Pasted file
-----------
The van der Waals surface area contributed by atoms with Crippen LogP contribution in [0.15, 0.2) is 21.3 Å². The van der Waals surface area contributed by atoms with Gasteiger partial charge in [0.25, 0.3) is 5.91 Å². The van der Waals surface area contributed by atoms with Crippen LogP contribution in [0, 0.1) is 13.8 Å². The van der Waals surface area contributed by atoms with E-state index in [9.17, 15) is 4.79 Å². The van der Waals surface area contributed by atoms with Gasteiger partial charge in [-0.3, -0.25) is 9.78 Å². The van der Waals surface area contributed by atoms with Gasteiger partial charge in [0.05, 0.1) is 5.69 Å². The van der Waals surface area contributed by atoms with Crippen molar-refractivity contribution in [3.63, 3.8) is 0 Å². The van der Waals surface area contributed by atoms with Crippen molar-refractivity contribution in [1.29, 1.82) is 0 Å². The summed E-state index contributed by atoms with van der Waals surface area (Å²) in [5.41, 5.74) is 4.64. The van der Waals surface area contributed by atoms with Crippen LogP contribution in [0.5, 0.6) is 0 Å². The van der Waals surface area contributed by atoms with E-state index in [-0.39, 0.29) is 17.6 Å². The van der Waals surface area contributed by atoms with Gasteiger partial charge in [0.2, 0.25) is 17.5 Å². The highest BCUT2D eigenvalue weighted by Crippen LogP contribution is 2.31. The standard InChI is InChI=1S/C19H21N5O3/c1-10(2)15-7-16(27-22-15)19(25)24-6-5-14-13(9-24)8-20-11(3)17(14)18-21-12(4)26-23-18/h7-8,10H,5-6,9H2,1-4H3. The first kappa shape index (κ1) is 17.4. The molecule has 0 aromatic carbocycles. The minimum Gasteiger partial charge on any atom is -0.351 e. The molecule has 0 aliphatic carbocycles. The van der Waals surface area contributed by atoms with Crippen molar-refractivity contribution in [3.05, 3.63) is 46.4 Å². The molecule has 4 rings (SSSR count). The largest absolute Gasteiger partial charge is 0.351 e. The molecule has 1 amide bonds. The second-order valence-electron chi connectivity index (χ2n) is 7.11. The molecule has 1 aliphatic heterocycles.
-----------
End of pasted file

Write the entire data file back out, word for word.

The van der Waals surface area contributed by atoms with Crippen LogP contribution in [0.15, 0.2) is 21.3 Å². The van der Waals surface area contributed by atoms with Gasteiger partial charge in [0.25, 0.3) is 5.91 Å². The van der Waals surface area contributed by atoms with Crippen LogP contribution in [0, 0.1) is 13.8 Å². The van der Waals surface area contributed by atoms with E-state index in [9.17, 15) is 4.79 Å². The van der Waals surface area contributed by atoms with Gasteiger partial charge in [-0.3, -0.25) is 9.78 Å². The van der Waals surface area contributed by atoms with Gasteiger partial charge in [0.05, 0.1) is 5.69 Å². The van der Waals surface area contributed by atoms with Crippen molar-refractivity contribution in [3.63, 3.8) is 0 Å². The van der Waals surface area contributed by atoms with Crippen molar-refractivity contribution in [1.29, 1.82) is 0 Å². The summed E-state index contributed by atoms with van der Waals surface area (Å²) in [5.41, 5.74) is 4.64. The van der Waals surface area contributed by atoms with Crippen LogP contribution in [0.5, 0.6) is 0 Å². The van der Waals surface area contributed by atoms with E-state index in [-0.39, 0.29) is 17.6 Å². The van der Waals surface area contributed by atoms with Gasteiger partial charge in [0.2, 0.25) is 17.5 Å². The highest BCUT2D eigenvalue weighted by Crippen LogP contribution is 2.31. The standard InChI is InChI=1S/C19H21N5O3/c1-10(2)15-7-16(27-22-15)19(25)24-6-5-14-13(9-24)8-20-11(3)17(14)18-21-12(4)26-23-18/h7-8,10H,5-6,9H2,1-4H3. The first kappa shape index (κ1) is 17.4. The molecule has 0 aromatic carbocycles. The minimum Gasteiger partial charge on any atom is -0.351 e. The molecule has 0 aliphatic carbocycles. The van der Waals surface area contributed by atoms with Crippen molar-refractivity contribution in [3.05, 3.63) is 46.4 Å². The molecule has 4 rings (SSSR count). The largest absolute Gasteiger partial charge is 0.351 e. The molecule has 1 amide bonds. The second-order valence-electron chi connectivity index (χ2n) is 7.11. The molecule has 1 aliphatic heterocycles.